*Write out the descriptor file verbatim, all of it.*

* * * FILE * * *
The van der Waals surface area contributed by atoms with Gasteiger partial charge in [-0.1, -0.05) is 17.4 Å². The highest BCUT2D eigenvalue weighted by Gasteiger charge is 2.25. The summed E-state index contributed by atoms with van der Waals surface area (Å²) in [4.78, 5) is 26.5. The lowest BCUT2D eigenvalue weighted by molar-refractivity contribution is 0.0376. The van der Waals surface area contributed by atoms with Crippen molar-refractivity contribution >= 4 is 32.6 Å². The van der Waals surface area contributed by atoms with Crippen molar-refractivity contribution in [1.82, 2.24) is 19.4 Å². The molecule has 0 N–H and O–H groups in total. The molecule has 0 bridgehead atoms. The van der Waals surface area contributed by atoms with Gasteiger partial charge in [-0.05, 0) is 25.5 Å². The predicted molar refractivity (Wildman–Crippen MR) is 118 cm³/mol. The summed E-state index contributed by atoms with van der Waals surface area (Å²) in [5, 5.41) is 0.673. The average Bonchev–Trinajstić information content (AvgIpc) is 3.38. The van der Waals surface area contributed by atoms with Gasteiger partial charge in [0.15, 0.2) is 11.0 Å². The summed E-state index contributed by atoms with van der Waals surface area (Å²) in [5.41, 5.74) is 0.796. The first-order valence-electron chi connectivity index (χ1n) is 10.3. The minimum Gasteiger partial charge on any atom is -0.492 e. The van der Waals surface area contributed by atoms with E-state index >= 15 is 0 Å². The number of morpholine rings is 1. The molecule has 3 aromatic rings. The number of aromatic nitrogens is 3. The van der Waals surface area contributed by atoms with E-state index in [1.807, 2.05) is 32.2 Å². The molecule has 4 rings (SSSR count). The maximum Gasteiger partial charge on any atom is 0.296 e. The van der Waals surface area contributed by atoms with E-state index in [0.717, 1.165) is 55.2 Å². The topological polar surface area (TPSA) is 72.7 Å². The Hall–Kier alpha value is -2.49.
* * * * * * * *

The van der Waals surface area contributed by atoms with Gasteiger partial charge in [-0.1, -0.05) is 17.4 Å². The highest BCUT2D eigenvalue weighted by Gasteiger charge is 2.25. The summed E-state index contributed by atoms with van der Waals surface area (Å²) in [4.78, 5) is 26.5. The lowest BCUT2D eigenvalue weighted by molar-refractivity contribution is 0.0376. The van der Waals surface area contributed by atoms with Crippen molar-refractivity contribution >= 4 is 32.6 Å². The van der Waals surface area contributed by atoms with Crippen molar-refractivity contribution in [1.82, 2.24) is 19.4 Å². The molecule has 0 N–H and O–H groups in total. The molecule has 0 bridgehead atoms. The van der Waals surface area contributed by atoms with Gasteiger partial charge in [-0.05, 0) is 25.5 Å². The predicted molar refractivity (Wildman–Crippen MR) is 118 cm³/mol. The summed E-state index contributed by atoms with van der Waals surface area (Å²) in [5, 5.41) is 0.673. The average Bonchev–Trinajstić information content (AvgIpc) is 3.38. The van der Waals surface area contributed by atoms with Gasteiger partial charge in [0.15, 0.2) is 11.0 Å². The summed E-state index contributed by atoms with van der Waals surface area (Å²) in [5.41, 5.74) is 0.796. The first-order valence-electron chi connectivity index (χ1n) is 10.3. The minimum Gasteiger partial charge on any atom is -0.492 e. The van der Waals surface area contributed by atoms with E-state index >= 15 is 0 Å². The number of morpholine rings is 1. The molecule has 3 aromatic rings. The number of aromatic nitrogens is 3. The van der Waals surface area contributed by atoms with E-state index in [1.807, 2.05) is 32.2 Å². The molecule has 4 rings (SSSR count). The maximum Gasteiger partial charge on any atom is 0.296 e. The van der Waals surface area contributed by atoms with E-state index in [0.717, 1.165) is 55.2 Å². The topological polar surface area (TPSA) is 72.7 Å². The Hall–Kier alpha value is -2.49.